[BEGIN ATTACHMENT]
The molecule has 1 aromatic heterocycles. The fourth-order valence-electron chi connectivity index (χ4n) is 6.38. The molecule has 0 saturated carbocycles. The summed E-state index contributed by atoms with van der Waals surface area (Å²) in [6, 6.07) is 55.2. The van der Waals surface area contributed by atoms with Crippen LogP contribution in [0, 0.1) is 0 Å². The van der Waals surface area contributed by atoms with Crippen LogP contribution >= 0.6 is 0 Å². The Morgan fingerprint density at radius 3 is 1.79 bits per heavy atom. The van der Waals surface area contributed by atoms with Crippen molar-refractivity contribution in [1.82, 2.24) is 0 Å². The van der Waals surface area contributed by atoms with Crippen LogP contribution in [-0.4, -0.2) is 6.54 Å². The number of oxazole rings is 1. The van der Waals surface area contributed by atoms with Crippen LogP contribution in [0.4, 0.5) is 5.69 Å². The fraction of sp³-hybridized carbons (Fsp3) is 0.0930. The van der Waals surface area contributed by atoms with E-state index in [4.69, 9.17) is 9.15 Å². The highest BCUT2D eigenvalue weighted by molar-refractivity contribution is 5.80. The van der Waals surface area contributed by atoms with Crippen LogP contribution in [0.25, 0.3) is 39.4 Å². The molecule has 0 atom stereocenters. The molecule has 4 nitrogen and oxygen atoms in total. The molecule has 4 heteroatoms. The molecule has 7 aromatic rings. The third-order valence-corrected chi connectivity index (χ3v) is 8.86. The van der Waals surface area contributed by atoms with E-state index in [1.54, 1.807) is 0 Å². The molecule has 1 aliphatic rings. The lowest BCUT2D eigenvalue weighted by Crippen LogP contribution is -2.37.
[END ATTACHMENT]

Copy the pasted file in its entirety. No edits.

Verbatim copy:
The molecule has 1 aromatic heterocycles. The fourth-order valence-electron chi connectivity index (χ4n) is 6.38. The molecule has 0 saturated carbocycles. The summed E-state index contributed by atoms with van der Waals surface area (Å²) in [6, 6.07) is 55.2. The van der Waals surface area contributed by atoms with Crippen LogP contribution in [0, 0.1) is 0 Å². The van der Waals surface area contributed by atoms with Crippen LogP contribution >= 0.6 is 0 Å². The Morgan fingerprint density at radius 3 is 1.79 bits per heavy atom. The van der Waals surface area contributed by atoms with Crippen molar-refractivity contribution in [1.82, 2.24) is 0 Å². The van der Waals surface area contributed by atoms with Crippen LogP contribution in [-0.4, -0.2) is 6.54 Å². The number of oxazole rings is 1. The van der Waals surface area contributed by atoms with Crippen LogP contribution in [0.4, 0.5) is 5.69 Å². The fraction of sp³-hybridized carbons (Fsp3) is 0.0930. The van der Waals surface area contributed by atoms with E-state index in [4.69, 9.17) is 9.15 Å². The highest BCUT2D eigenvalue weighted by molar-refractivity contribution is 5.80. The van der Waals surface area contributed by atoms with Crippen LogP contribution in [0.25, 0.3) is 39.4 Å². The molecule has 0 atom stereocenters. The molecule has 4 nitrogen and oxygen atoms in total. The molecule has 4 heteroatoms. The molecule has 7 aromatic rings. The third-order valence-corrected chi connectivity index (χ3v) is 8.86. The van der Waals surface area contributed by atoms with E-state index in [1.54, 1.807) is 0 Å². The molecule has 1 aliphatic rings. The lowest BCUT2D eigenvalue weighted by Crippen LogP contribution is -2.37.